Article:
Collection of first wild Manning River turtles for insurance population

Discussion in 'Reptile News' started by Flaviemys purvisi, Dec 22, 2019.

  1. Flaviemys purvisi

    Flaviemys purvisi Very Well-Known Member

    Oct 28, 2017
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    DECEMBER 20 2019
    Julia Driscoll
    "Manny" (inset) was the first Manning River turtle in Aussie Ark's insurance population. She will be joined from wild turtles collected from the dried up Manning and Barnard Rivers. Photos: Tim Faulkner

    The collection of wild Manning River helmeted turtles (Myuchelys purvis) for the creation of an insurance population of the endangered animal is planned to take place on Monday, December 23.

    "Fire permitting," said Aussie Ark director and Australian Reptile Park general manager and head of conservation.

    All things going well, 12 turtles will be collected from sites on the Barnard and Manning Rivers.

    Joining Tim Faulkner and Aussie Ark staff on the expedition are turtle expert Dr Ricky Spencer of Western Sydney University, and NSW Office of Environment and Heritage (OEH) officers and ecologists.

    Video by Aussie Ark

    As well as collecting the first insurance population, the team will assess whether emergency intervention is needed.

    "The only thing holding us back, if anything, is the water quality to be able to catch turtles," Tim said.

    The worst drought in the region's recorded history has dried up the Manning River and its tributaries, and there are concerns for the future existence of the turtle. Bushfires have only exacerbated the situation.

    The rivers have been reduced to isolated pools where water is of very poor quality making visibility while snorkelling, Tim's preferred method for finding the turtles, difficult.
    Turtle tracks leaving a stagnant pond in the Barnard River. "Theyve left the pond. That pond is no longer habitable. That turtle perished. I dont know whether that was an Eastern long-neck or a Purvisi, I cant tell. But that turtle perished," Tim said.

    "The turtles are restricted to the deepest holes. The problem is water is coming out of those holes, the RFS are needing to pull water of those holes, agriculture is still pumping out of it for their own use. But there is no water coming in," Tim said.

    "They are really resilient to dirty water - they can handle it. The critical thing is the temperature. If those pools are at such a level and they heat up, those turtles cannot thermoregulate that well. They're surrounded by water, they can't cool down.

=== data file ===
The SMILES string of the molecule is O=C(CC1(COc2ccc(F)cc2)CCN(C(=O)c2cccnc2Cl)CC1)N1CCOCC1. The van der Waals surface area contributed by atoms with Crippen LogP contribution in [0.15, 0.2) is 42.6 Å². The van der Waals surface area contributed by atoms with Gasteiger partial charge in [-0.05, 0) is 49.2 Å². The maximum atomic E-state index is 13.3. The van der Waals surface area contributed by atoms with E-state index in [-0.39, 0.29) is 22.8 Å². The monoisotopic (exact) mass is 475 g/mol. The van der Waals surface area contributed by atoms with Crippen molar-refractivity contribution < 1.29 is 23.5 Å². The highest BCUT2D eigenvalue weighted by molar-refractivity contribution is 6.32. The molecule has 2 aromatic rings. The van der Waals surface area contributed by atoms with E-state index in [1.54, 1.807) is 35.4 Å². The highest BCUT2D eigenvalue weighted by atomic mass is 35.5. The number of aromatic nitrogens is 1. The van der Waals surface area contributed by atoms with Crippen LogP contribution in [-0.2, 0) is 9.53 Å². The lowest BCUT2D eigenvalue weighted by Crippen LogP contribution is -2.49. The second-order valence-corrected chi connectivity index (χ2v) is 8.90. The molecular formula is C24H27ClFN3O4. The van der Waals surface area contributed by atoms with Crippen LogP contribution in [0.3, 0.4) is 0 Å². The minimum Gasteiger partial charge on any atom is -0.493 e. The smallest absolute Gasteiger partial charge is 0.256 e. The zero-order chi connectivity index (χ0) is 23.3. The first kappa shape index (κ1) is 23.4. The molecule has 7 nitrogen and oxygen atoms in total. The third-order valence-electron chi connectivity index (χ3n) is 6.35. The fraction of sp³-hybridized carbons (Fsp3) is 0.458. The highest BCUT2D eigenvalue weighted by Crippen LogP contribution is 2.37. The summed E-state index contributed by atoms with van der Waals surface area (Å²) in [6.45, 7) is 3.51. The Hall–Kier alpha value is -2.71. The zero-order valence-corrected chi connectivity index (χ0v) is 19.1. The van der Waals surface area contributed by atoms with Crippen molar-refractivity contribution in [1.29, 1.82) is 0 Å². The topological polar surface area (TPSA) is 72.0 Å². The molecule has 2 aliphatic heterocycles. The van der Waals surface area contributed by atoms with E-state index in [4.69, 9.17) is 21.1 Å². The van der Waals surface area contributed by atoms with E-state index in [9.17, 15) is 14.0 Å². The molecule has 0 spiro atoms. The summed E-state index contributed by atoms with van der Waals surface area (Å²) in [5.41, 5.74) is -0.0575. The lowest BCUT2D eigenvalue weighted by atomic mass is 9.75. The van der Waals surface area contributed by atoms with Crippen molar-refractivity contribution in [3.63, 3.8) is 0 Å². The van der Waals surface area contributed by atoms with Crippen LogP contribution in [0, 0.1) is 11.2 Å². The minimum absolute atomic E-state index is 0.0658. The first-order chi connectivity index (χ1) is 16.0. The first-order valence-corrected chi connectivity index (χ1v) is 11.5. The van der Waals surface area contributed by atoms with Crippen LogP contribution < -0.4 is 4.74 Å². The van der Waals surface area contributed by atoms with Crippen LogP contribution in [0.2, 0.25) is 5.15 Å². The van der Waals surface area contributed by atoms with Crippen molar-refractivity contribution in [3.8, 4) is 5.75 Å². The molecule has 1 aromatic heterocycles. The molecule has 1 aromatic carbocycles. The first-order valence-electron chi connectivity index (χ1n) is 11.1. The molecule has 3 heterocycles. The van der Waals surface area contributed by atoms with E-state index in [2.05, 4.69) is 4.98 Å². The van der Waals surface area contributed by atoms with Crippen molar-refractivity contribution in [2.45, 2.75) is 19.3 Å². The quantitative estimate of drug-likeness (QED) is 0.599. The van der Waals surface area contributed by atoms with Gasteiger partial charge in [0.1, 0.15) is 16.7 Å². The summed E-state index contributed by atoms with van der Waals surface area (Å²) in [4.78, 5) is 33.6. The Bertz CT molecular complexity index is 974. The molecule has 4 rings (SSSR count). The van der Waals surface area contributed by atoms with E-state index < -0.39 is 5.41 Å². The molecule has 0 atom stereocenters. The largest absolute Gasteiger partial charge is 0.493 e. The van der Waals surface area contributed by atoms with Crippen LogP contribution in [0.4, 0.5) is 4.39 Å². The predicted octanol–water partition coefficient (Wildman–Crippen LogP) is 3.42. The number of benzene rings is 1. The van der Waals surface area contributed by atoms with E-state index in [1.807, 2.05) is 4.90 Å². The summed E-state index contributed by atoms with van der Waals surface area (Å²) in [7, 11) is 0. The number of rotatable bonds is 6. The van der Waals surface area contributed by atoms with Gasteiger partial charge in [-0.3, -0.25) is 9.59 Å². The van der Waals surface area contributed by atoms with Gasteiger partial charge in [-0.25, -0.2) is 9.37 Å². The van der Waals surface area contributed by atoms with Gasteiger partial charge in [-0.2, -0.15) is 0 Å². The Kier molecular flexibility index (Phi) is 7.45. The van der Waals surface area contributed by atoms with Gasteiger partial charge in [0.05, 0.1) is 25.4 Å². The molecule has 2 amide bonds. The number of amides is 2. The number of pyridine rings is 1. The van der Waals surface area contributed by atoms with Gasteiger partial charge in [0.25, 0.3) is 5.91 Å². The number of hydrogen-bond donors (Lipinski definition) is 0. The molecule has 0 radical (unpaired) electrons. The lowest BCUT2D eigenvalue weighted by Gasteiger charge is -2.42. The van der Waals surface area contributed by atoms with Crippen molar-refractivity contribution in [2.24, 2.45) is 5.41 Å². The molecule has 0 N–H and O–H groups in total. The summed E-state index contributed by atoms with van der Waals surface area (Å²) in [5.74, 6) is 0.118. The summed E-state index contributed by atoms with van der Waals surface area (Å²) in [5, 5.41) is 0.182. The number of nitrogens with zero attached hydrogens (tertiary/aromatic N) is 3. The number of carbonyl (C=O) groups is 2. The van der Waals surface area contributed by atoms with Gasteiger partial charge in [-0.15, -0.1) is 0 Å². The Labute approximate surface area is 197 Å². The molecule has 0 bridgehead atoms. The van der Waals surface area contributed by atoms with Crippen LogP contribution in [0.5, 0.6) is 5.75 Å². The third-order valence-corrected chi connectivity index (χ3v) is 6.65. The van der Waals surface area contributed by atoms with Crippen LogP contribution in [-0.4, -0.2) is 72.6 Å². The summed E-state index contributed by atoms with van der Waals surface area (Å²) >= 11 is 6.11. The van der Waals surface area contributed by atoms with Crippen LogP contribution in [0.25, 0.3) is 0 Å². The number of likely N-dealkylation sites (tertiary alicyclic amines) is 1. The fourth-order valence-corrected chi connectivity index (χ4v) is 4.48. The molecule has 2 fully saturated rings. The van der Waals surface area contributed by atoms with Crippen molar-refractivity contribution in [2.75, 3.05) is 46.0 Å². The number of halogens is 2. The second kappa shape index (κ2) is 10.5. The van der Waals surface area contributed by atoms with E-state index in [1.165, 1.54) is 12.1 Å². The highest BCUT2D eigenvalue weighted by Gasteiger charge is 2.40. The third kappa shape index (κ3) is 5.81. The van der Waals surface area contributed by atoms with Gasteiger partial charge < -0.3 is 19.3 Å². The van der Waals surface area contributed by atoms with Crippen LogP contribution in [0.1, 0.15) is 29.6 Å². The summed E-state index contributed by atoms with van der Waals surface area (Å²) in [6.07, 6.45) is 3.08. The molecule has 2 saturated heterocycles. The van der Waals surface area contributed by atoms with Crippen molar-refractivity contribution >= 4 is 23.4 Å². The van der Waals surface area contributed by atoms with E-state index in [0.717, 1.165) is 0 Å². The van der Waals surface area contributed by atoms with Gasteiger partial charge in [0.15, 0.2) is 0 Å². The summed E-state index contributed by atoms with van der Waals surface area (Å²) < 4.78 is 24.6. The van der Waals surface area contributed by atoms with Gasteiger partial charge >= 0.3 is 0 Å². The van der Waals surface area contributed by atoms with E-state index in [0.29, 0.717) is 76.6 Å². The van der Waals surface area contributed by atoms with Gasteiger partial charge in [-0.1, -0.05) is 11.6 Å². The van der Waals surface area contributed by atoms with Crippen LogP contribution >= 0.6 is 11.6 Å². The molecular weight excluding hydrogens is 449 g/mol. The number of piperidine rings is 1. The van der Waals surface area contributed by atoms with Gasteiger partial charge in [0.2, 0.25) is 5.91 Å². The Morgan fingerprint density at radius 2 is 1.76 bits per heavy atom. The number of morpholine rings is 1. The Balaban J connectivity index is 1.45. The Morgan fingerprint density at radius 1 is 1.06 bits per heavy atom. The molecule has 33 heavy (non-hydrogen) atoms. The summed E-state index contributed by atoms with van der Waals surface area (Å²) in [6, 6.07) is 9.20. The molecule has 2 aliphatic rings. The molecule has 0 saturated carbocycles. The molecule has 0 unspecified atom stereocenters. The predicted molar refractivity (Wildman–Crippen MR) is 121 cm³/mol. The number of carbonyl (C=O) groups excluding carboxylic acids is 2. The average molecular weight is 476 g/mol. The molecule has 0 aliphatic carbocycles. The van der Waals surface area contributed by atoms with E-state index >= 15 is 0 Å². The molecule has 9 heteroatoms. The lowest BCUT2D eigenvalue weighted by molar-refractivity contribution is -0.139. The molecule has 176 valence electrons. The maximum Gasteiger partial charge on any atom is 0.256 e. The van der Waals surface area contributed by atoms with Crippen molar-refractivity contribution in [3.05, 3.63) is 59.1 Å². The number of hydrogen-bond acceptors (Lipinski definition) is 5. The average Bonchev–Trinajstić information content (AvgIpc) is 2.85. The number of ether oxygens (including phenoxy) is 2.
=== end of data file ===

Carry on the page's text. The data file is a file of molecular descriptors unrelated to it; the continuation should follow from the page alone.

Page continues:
"The reality is that could push them out of the water where they will inevitably perish from starvation, predation from ferals and the like. It's not emergency intervention time right now but we will monitor for that,"
    Tim said

    "The reality is that could push them out of the water where they will inevitably perish from starvation, predation from ferals and the like."

    Tim Faulkner

    The creation of an insurance population has been more than 18 months in the making. From Tim's first idea early in 2018, to the launching of a crowd funding campaign in August 2018, and finally to building the facility for the project off exhibit at the Australian Reptile Park and obtaining proper licence and ticking off ethics, it has taken longer than Tim would have liked.

    "Now we're ready to rock and roll; right now we're poised to be ready for intervention and alternatively we are commencing collection and we hope to have some good news over Christmas," he said.

    "The position that the turtles are in, from my perspective and the same for the Manning River Turtle Conservation Group, is that we all recognised this long before these fires and this drought. We're not jumping back on the top of a capitalist opportunity like fire and drought. We've been working at this for years.

    "Can they recover from this? Who knows! Will the rivers ever return to the state that they were? Who knows. But they need water desperately."

    Tim Faulkner

    "This (situation) really validates what we are doing, but more so it reiterates the need for what we are doing.

    "Long before the fires we also know that these turtles were already endangered. The threat of fox, erosion of nesting sites, all that stuff was long before the drought and the fires, and so the compound now is just is really serious.

    "Can they recover from this? Who knows! Will the rivers ever return to the state that they were? Who knows. But they need water desperately.

    "So at the moment we are collecting (for an insurance population) however if we need to switch to emergency intervention, turtles will be rescued and they will be placed in Western Sydney University with Dr Ricky Spencer, and with us. We are very prepared for that,"
    Tim said.

    Community can help
    Tim suggests members of the public can help by keeping an eye out for dead or dying Manning River turtles in the middle and upper limits of the Manning River and its tributaries.

    "We're on to it, we're across it, but the community is out there and we're not up there all of the time. If you can stop and have a look at a pond - you don't need to remove the turtle."

    "If you see a dead turtle - hopefully we'll get rain before that point, but it is a real reality - so if the community could stop at the holes they know, have a look because we can save them. We can rescue them, we can care for them, and we can put them back when the time is right," Tim said

    If you find any Manning River turtles that are dead or dying, contact Aussie Ark 4326 5333 or the Australian Reptile Park on 4340 1022 at any time, seven days a week.

    "Ask for Tim and leave a message," Tim said.
    Last edited: Dec 22, 2019

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